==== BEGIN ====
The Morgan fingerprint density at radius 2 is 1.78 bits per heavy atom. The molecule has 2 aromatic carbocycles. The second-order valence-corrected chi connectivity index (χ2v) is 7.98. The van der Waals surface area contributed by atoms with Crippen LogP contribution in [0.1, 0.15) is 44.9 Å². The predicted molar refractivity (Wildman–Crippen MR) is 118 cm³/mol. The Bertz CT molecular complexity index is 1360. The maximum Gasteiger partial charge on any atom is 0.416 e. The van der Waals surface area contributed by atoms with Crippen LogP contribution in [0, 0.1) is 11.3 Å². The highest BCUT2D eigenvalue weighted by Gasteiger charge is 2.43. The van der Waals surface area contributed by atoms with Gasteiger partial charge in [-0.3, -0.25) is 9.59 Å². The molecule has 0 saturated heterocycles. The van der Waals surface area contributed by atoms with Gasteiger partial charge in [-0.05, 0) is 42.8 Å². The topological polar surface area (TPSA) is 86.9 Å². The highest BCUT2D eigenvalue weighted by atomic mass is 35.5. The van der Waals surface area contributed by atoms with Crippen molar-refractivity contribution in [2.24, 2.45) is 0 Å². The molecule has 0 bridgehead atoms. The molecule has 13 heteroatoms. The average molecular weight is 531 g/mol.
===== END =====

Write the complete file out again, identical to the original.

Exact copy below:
The Morgan fingerprint density at radius 2 is 1.78 bits per heavy atom. The molecule has 2 aromatic carbocycles. The second-order valence-corrected chi connectivity index (χ2v) is 7.98. The van der Waals surface area contributed by atoms with Crippen LogP contribution in [0.1, 0.15) is 44.9 Å². The predicted molar refractivity (Wildman–Crippen MR) is 118 cm³/mol. The Bertz CT molecular complexity index is 1360. The maximum Gasteiger partial charge on any atom is 0.416 e. The van der Waals surface area contributed by atoms with Crippen LogP contribution in [0, 0.1) is 11.3 Å². The highest BCUT2D eigenvalue weighted by Gasteiger charge is 2.43. The van der Waals surface area contributed by atoms with Gasteiger partial charge in [-0.3, -0.25) is 9.59 Å². The molecule has 0 saturated heterocycles. The van der Waals surface area contributed by atoms with Gasteiger partial charge in [-0.05, 0) is 42.8 Å². The topological polar surface area (TPSA) is 86.9 Å². The highest BCUT2D eigenvalue weighted by atomic mass is 35.5. The van der Waals surface area contributed by atoms with Crippen molar-refractivity contribution in [2.24, 2.45) is 0 Å². The molecule has 0 bridgehead atoms. The molecule has 13 heteroatoms. The average molecular weight is 531 g/mol.